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fig3: Enzymatic Activity and Inducibility of SMPDL3B(A) Substrate velocity curve and Lineweaver-Burk diagram for murine SMPDL3B produced in Sf9 insect cells.(B) Influence of pH on the enzymatic activity of murine SMPDL3B produced in Sf9 insect cells.(C) Coomassie staining of SDS-PAGE gel containing equal amounts of human or mouse SMPDL3B and H135A point mutants. Bar graphs show phosphodiesterase activity of the indicated proteins.(D) Measurement of phosphodiesterase activity on HEK293T cells stably expressing an empty vector (mock) or murine SMPDL3B.(E) Phosphodiesterase activity on control (shCTRL) and Smpdl3b-depleted (shSMPDL3B) RAW264.7 cells.(F) Wild-type (wt) or Smpdl3b-deficient (ko) BMDMs were stimulated or not with 100 ng/ml LPS, 1 μM CpG, 2.5 μM IMQ, 200 ng/ml Pam3Csk4 (P3C4), and 1,000 U/ml IFN-β or 1,000 U/ml IFN-γ for 16 hr, and SMPDL3B or Actin protein levels were analyzed by western blotting. Bar graphs represent phosphodiesterase activity measured after stimulation.(A and C) Data are representative of at least two independent experiments. (B and D–F) Data show mean ± SD of technical triplicates and are representative of at least two independent experiments. See also Figure S3.
Mentions: The similarity to other phosphodiesterases prompted us to assess SMPDL3B activity by monitoring phosphodiesterase-dependent hydrolysis of chromogenic bis(4-nitrophenyl)phosphate (bis-pNPP) (Figure S3A). Recombinant SMPDL3B lacking the C-terminal GPI signal, purified from supernatants of Sf9 insect cells or HEK293T cells, efficiently hydrolyzed the substrate, exerting highest activity at neutral pH (Figures 3A, 3B, and S3B). This indicated that the enzyme is fully active at the pH found at the plasma membrane location. Confirming specificity, a mutant (H135A) replacing a conserved histidine residue of SMPDL3B predicted to be involved in substrate hydrolysis (Seto et al., 2004), showed reduced enzymatic activity (Figure 3C). In line with the abundant expression on the plasma membrane, substrate hydrolysis could also be detected on HEK293T cells stably expressing murine or human SMPDL3B, indicating that this assay was well suited for measuring activity on the surface of intact cells (Figures 3D, S3C, and S3D). Indeed, RAW264.7 cells showed robustly detectable enzymatic activity, which was strongly reduced in the Smpdl3b knockdown cells, highlighting SMPDL3B as an important phosphodiesterase enzyme significantly contributing to substrate hydrolysis on macrophages (Figures 3E and S3E).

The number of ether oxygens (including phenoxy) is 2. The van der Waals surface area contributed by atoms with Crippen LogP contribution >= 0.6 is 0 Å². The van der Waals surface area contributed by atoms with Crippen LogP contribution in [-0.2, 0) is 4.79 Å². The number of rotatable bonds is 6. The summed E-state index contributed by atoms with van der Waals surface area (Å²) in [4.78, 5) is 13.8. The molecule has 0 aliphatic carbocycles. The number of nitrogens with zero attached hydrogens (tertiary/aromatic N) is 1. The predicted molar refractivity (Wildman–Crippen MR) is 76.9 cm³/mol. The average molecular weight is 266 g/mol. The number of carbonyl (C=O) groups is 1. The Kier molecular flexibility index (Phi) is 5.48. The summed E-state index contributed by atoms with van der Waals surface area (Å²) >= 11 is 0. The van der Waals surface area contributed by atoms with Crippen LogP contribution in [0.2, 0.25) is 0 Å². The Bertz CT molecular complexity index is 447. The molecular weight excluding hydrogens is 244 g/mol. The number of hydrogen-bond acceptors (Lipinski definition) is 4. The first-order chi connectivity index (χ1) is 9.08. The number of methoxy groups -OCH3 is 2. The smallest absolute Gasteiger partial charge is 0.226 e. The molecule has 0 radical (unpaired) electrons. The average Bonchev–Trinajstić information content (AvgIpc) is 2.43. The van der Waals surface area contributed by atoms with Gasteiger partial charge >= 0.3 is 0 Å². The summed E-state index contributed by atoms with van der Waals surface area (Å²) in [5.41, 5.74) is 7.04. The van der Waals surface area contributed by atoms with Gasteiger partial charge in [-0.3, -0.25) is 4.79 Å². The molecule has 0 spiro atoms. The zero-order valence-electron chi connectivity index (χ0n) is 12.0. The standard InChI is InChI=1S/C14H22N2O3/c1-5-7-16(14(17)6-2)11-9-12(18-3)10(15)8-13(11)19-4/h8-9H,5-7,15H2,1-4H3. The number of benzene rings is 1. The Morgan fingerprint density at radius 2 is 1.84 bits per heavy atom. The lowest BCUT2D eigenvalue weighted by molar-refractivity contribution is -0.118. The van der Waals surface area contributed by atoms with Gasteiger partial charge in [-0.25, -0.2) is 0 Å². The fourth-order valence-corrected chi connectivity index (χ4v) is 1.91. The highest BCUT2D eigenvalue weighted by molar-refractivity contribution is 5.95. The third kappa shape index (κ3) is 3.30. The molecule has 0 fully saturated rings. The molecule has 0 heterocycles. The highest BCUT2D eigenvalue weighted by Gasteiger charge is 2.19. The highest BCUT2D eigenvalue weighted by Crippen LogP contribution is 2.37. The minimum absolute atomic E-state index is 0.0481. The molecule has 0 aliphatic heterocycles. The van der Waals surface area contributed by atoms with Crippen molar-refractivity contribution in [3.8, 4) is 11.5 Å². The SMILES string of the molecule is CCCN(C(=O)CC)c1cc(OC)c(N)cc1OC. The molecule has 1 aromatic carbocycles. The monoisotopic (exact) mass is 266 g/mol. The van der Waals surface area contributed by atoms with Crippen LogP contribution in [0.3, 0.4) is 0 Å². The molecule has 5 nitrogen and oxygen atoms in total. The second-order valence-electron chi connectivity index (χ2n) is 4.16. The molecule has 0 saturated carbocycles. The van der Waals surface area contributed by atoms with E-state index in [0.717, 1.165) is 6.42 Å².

Bottom Line: Lipid metabolism and receptor-mediated signaling are highly intertwined processes that cooperate to fulfill cellular functions and safeguard cellular homeostasis.Increased cellular responses could be reverted by re-introducing affected ceramides, functionally linking membrane lipid composition and innate immune signaling.Taken together, our results identify the membrane-modulating enzyme SMPDL3B as a negative regulator of TLR signaling that functions at the interface of membrane biology and innate immunity.

View Article: PubMed Central - PubMed

Affiliation: CeMM Research Center for Molecular Medicine of the Austrian Academy of Sciences, 1090 Vienna, Austria.

No MeSH data available.


Related in: MedlinePlus